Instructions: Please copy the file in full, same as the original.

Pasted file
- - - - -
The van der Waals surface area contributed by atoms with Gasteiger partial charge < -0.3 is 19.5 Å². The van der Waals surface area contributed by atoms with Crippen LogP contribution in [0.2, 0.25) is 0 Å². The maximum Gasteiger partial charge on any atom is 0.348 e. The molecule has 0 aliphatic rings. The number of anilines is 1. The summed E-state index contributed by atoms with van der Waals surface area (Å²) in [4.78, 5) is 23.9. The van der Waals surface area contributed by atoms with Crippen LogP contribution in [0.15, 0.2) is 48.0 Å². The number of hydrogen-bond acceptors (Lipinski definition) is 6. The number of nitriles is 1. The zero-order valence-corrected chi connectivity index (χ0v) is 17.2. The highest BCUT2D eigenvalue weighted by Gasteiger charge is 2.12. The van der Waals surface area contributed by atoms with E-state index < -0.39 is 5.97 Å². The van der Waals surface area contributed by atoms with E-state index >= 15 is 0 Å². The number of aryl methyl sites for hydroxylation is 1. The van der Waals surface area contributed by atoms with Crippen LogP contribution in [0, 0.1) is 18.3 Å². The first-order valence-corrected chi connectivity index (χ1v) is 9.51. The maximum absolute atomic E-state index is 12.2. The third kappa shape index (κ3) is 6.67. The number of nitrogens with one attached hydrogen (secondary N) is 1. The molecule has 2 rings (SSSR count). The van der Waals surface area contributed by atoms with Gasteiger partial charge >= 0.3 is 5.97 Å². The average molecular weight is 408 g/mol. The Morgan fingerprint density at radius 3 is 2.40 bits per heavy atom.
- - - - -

The van der Waals surface area contributed by atoms with Gasteiger partial charge < -0.3 is 19.5 Å². The van der Waals surface area contributed by atoms with Crippen LogP contribution in [0.2, 0.25) is 0 Å². The maximum Gasteiger partial charge on any atom is 0.348 e. The molecule has 0 aliphatic rings. The number of anilines is 1. The summed E-state index contributed by atoms with van der Waals surface area (Å²) in [4.78, 5) is 23.9. The van der Waals surface area contributed by atoms with Crippen LogP contribution in [0.15, 0.2) is 48.0 Å². The number of hydrogen-bond acceptors (Lipinski definition) is 6. The number of nitriles is 1. The zero-order valence-corrected chi connectivity index (χ0v) is 17.2. The highest BCUT2D eigenvalue weighted by Gasteiger charge is 2.12. The van der Waals surface area contributed by atoms with E-state index < -0.39 is 5.97 Å². The van der Waals surface area contributed by atoms with E-state index >= 15 is 0 Å². The number of aryl methyl sites for hydroxylation is 1. The van der Waals surface area contributed by atoms with Crippen LogP contribution in [0, 0.1) is 18.3 Å². The first-order valence-corrected chi connectivity index (χ1v) is 9.51. The maximum absolute atomic E-state index is 12.2. The third kappa shape index (κ3) is 6.67. The number of nitrogens with one attached hydrogen (secondary N) is 1. The molecule has 2 rings (SSSR count). The van der Waals surface area contributed by atoms with Gasteiger partial charge >= 0.3 is 5.97 Å². The average molecular weight is 408 g/mol. The Morgan fingerprint density at radius 3 is 2.40 bits per heavy atom.